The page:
In January, Liberis successfully completed a £32 million investment round from FTV Capital. This latest funding round enabled the London-based fintech to continue its expansion plans of its unique small business funding model and “reshape small business finance for good”.
The financial crisis of 2007-2008 had many knock-on effects, but particularly hard hit were small businesses and their access to funding. The crisis was also the turbulent and uncertain birthplace of Liberis – a company “born out of necessity”.
Since its formation in 2007, Liberis has provided over 15,000 small businesses with more than £450 million in funding, the majority of which came through its innovative Funding-as-a-Service platform. The business has expanded through a strategic-partnerships model, including four of the world’s largest payments acquirers such as Worldpay and Nets, which also service small business customers and who white-label Liberis’ financial product for them.
Over the last 18 months, Liberis has expanded into five new countries, including the UK, US, Sweden, Czech Republic, Slovakia and Finland. At the same time staff levels have grown from 70 to 150.
To augment its international growth, Liberis appointed general managers for both the US and Europe in 2019. Howard Kramen, who previously was head of credit operations at PayPal, was tasked with covering the US, whilst Pedram Tadayon (pictured) was appointed general manager of Europe from his previous position as Tieto’s vice-president of financial services.
The FTV Capital funding is the first institutional equity fundraise by Liberis, which provides finance to small businesses against their future debit and credit card sales. The raise takes the total debt and equity raised by the fintech to over £150 million.
Bespoke finance models
In 2016, Liberis secured backing from British Business Bank and the following year it became a founding member of the Association of Alternative Business Finance, an organisation formed, alongside six other alternative business finance providers, to promote best industry practice and responsibility in its field.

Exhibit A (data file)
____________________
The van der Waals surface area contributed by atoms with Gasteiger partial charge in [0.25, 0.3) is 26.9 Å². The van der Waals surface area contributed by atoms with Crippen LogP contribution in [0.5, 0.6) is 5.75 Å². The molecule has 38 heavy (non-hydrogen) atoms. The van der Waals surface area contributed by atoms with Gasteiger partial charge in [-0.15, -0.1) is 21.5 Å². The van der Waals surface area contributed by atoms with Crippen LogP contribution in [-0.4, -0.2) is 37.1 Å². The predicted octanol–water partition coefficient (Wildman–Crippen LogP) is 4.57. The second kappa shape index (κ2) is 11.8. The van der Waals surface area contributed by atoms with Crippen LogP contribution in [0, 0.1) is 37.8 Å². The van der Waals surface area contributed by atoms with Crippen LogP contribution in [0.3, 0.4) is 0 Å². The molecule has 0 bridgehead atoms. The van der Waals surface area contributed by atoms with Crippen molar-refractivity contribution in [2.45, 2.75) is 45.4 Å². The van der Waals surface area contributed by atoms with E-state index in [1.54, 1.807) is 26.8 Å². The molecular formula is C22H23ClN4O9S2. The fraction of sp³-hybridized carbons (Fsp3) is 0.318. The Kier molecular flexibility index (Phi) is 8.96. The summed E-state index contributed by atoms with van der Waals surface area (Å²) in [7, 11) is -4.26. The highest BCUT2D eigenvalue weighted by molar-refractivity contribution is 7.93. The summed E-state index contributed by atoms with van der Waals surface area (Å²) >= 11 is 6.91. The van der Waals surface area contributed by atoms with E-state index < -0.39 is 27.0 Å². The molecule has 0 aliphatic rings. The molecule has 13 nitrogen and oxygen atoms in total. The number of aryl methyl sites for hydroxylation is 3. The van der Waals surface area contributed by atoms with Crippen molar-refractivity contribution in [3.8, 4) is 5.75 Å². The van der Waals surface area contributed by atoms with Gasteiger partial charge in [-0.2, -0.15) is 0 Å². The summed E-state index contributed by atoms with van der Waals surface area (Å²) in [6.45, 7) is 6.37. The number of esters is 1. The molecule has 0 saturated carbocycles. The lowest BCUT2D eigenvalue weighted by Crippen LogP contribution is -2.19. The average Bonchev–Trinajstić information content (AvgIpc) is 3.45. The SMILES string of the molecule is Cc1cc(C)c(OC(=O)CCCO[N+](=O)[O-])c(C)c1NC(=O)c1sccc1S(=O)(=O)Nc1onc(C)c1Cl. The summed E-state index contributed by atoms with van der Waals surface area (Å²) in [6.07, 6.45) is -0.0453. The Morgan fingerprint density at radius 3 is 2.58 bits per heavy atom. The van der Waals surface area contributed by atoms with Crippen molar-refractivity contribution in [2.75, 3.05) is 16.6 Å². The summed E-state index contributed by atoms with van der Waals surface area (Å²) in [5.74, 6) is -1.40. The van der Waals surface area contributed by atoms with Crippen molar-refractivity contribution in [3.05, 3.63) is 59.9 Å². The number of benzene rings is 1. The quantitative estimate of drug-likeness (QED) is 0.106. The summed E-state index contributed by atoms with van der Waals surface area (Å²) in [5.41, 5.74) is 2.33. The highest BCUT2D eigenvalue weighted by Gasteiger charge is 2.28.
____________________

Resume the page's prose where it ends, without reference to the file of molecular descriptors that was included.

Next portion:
Over the past couple of years, Liberis has also funded a number of applications through Open Banking and launched Risk Based Pricing, which enables every merchant to get a bespoke finance offer.
The business model which differentiates the company is its ability to offer funding to small businesses with payments linked to credit and debit card transactions. Amounts funded range from £2,500 to £300,000 and Tadayon confirmed that over 70% of credit decisions are made instantly with the remainder completed within 24 hours.
He told Asset Finance International: “The customer only pays us when their customers pay them. We take an agreed split percentage of the credit and debit card takings while the merchant takes the sale minus the split amount.”
The really innovative parts of the Liberis operation is the ability to assess potential clients’ credit risks by examining transaction flows, dispute history and open banking searches. In addition, its advanced collection mechanism is such that payment is geared to fluctuations in the client’s cash flow – a slowdown in credit and debit card sales will mean the client pays less until trade picks up.
Tadayon said: “The fact that we facilitate finance to card-taking businesses, which is a high growth market, enables us to rapidly expand worldwide through the globally-accepted Visa and Mastercard brands and means that we can grow rapidly worldwide. In the next 18 months we plan to further expand operations in Europe.”